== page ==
In those lines where we all line up, this time for the free and needful things at the Salvation Army’s Airport Supermarket (No charge.) we all talked about the rains; the rains that were forecast, the rains we hoped to have; the rains that when they come, even if they come in this very instant, come far too late this year; far too late for all of us.
The grandmother with the thousand yard stare who stood next to me wanted rain, wanted it badly. “It’ll put the fires out. Finally. Forecast to be a real soaking rain, a real soaker I heard,” she said as she snagged the escaping toddler among her seven grandchildren. She’d been working in the post office in Paradise, left it almost too late, got home and scooped up her grandchildren and, “My six Yorkies. Rounded them up and put them the van with the kids. Off we went. The fire was starting to surround us. All the kids were quiet but the Yorkies just yapped and yipped all the way out. We have to have that rain. We just have to have it. It’s going to be a soaker.”
She and her older children lost five houses between them. All were burned out. All were saved. Her son, a solid man with an even and determined look, came over and agreed about the rain. “I’m buying an RV and I’m going to park it right next to the foundation of my house. Get a generator and some chain link fencing. You should too, mom.” She was off scooping up her escaping toddler while the son’s wife secured a daughter who was trying to escape from her stroller. “Better rain. Better rain soon.”
As we waited in the line and silently prayed for rain, a strange thing began to happen to Chico. The smoke began to lift. The air began to clear. Some blue. S0me clear blue began to appear. And then, for the first time since the immolation of Paradise (How many days was it? Was it yesterday, or last week, or before.) it was a beautiful autumn day in Chico. Somewhere off to the south, and off to the east, the Camp Fire continued to burn but all that was previous, previous.
The air was still bad, of course. The air was still full of soot and toxins and all the hundreds of things given off from the burning of the corpse of Paradise, but here and now down in the valley it seemed clear and we heard the rains were coming. It was a beautiful day with the rains on the way. That was the forecast for Chico and a lot of the masks, the white smoke masks, came off.
I left the Salvation Army Everything Free Supermarket after getting some needful things and called my mother’s doctor. My mother had been housebound by the smoke for days and she hadn’t had a flu shot. And this year, of all the years of her life, she needed a flu shot. She’d survived The 1918 influenza pandemic and didn’t need to press her luck again 100 years later. I called her doctor and got an immediate appointment. We went to the office and they took her in immediately. In the reception area, the nurses were all talking about the rain. Hoping for the rain. Praying for the rain.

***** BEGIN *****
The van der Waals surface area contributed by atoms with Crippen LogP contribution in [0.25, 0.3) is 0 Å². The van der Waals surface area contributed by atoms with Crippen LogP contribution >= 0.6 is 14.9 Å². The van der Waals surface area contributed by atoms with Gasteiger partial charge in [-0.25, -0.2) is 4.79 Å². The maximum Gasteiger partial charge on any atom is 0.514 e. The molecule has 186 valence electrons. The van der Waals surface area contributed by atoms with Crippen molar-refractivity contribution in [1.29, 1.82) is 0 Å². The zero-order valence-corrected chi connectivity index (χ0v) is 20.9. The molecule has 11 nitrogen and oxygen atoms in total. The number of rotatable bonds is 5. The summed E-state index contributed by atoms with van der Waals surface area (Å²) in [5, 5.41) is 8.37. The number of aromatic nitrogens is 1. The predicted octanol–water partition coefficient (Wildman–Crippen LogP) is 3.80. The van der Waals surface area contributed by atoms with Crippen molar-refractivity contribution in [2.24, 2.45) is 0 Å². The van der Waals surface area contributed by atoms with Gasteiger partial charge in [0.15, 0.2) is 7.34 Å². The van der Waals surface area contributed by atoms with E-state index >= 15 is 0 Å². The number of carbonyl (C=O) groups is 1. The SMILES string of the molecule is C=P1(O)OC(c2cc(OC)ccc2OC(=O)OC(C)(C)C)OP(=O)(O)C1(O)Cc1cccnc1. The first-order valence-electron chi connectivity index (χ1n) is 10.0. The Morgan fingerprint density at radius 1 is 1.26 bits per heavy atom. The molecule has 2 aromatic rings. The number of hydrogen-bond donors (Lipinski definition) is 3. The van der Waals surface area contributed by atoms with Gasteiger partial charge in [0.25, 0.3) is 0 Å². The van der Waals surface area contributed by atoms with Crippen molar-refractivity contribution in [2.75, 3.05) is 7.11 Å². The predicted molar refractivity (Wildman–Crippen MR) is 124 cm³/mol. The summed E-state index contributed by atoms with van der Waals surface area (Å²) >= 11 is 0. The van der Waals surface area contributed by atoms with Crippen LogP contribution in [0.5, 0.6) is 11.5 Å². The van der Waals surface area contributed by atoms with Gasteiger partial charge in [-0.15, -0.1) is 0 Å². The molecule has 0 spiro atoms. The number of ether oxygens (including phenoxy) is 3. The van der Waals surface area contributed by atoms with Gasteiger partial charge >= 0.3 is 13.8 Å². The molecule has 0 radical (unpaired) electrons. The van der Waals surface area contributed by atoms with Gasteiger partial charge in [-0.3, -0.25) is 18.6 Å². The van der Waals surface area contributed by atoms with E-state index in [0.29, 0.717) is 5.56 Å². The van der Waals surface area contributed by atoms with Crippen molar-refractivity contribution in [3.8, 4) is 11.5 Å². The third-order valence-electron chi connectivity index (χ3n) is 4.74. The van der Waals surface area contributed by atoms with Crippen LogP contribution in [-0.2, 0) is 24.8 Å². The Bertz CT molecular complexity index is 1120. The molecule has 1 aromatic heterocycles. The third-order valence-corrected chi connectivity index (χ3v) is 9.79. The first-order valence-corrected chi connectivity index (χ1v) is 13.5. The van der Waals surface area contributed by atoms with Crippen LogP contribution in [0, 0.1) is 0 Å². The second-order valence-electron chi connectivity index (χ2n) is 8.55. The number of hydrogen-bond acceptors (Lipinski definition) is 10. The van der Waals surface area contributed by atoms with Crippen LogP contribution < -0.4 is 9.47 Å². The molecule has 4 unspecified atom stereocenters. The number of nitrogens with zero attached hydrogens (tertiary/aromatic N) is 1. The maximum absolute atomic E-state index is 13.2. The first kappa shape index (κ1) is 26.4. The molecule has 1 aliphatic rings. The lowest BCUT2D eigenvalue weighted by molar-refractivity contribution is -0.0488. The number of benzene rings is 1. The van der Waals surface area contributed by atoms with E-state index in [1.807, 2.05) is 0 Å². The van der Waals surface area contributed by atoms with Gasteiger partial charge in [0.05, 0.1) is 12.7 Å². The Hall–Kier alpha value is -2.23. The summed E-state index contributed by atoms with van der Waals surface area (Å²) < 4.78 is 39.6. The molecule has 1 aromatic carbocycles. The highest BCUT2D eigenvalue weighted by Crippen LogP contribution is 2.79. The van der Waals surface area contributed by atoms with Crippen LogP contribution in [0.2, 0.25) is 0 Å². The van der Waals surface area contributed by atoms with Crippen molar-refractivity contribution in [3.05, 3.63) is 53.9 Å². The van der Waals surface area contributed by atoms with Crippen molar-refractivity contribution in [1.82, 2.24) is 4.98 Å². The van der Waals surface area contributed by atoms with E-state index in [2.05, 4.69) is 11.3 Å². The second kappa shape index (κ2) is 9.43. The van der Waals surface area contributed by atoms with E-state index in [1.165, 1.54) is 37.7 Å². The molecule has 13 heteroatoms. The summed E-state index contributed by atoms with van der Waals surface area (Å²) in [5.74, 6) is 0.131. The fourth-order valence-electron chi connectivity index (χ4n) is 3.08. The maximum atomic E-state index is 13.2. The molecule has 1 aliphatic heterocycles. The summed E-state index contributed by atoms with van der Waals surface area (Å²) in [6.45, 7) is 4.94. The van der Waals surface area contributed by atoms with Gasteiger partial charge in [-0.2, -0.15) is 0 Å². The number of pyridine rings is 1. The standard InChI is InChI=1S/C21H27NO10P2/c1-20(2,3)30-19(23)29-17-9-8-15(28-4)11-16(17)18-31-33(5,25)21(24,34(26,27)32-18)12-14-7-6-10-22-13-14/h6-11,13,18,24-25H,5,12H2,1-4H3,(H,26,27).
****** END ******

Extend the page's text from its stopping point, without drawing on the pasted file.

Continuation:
When we left we took some extra time to drive down the central boulevard of Chico, the Esplanade. We drove slowly on this most extraordinary clear and deep-dyed autumn day. Along the center of the Esplanade, the gingkos were in their final gold and the clear afternoon sunlight made the red leaves of the oaks glow. Then we went back to my mother’s apartment where the lady that comes to help her was waiting for, praying for, and talking about nothing but the rain.
In Brooklyn on 9/11, I’d watched the Towers burn and fall in the middle of the same kind of clear and beautiful autumn day. To the north and to the south of the Towers as seen from the Brooklyn Heights promenade it was all serene. Serene but made obscene with the burning funeral pyre of three thousand people sending up thick and deadly smoke in the exact center of a crisp blue sky.
In the days after the Towers fell, all in the city prayed for rain. We prayed for rain so that those waters from heaven, cold and deep and drenching, might put out the fires and cool the embers and we would all be restored and returned to life as it was.
And the rains came. And the dust on the leaves ran gold into the gutters. And the fires still burned on deep in “The Pile.” Burned for months and months as the smoke rose and drifted and swirled, a constant despised companion. And now it was seventeen years later and we were all praying for rain in Paradise.
And we were not restored by the rains then and these rains will not restore us now. Like a root fire, it will burn on inside all of us. Who will stop the rain? God knows. [continue reading…]